Most of us are familiar with how a web application works. We know that when we enter an URL in our browser, it’ll contact a web server who’ll return some HTML. The browser will then make follow-up requests and then render the web page. (This is a simplification! But that’s the main idea.)
But what’s happening on the web server returning HTML? How is the web server getting the HTML that it returns to our browser? And, to be even more specific, how does this happen in PHP?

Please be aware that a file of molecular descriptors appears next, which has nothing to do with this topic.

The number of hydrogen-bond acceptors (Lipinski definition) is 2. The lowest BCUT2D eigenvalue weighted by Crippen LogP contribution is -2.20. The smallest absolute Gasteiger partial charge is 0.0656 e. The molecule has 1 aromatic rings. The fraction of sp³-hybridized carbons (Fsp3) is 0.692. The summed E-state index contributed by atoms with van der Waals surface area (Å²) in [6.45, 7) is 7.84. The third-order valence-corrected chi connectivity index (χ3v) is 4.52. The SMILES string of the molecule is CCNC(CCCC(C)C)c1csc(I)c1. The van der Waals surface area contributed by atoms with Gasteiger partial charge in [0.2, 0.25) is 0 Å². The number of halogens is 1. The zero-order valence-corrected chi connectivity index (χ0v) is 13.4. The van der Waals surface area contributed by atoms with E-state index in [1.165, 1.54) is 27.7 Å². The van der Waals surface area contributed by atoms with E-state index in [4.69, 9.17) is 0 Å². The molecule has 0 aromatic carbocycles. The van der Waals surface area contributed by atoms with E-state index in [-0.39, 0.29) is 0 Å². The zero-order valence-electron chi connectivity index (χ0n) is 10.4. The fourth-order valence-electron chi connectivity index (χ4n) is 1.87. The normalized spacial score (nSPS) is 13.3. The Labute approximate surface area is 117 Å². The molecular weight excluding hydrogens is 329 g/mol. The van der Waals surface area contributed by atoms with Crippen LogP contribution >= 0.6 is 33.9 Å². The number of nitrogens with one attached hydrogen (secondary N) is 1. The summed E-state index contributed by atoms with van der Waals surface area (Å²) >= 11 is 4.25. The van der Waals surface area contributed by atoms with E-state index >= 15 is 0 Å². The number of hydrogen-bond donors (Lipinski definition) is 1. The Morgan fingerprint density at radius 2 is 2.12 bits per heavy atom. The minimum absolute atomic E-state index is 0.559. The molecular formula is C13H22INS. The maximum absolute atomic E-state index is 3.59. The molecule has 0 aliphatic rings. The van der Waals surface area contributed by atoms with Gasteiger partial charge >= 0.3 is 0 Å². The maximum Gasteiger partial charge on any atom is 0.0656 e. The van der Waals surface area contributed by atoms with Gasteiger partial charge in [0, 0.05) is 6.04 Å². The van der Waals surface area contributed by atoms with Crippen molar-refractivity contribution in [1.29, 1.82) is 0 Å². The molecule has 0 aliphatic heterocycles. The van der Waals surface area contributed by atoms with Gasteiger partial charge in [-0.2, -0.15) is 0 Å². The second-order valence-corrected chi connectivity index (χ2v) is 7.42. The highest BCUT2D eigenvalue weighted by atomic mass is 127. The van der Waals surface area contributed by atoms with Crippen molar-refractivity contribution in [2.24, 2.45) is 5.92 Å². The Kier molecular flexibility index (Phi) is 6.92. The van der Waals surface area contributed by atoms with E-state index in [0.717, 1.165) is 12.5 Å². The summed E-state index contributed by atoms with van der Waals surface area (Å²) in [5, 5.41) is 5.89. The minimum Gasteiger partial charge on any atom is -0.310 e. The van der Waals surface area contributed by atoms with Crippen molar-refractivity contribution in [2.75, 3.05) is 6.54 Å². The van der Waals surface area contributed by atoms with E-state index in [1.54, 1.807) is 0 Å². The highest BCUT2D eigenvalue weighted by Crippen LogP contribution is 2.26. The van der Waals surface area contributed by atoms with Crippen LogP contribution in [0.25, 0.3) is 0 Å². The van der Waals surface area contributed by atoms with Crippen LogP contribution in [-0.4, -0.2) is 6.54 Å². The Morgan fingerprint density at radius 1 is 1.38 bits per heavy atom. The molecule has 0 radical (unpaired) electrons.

This isn’t something that most of us know how to answer. We know (or at least should know!) how to build a PHP website. But what happens between our PHP code and the browser is a bit of a mystery.
There’s a good chance that you’re thinking, “Well, my site loads. Why should I think twice about this?” And that’s true! But the truth is that knowing how a PHP application works can be useful.
It can affect how you design your PHP application. But it’s also important if you’re looking to improve its performance. For example, it’s hard to understand PHP application caching if you don’t understand how a PHP application works.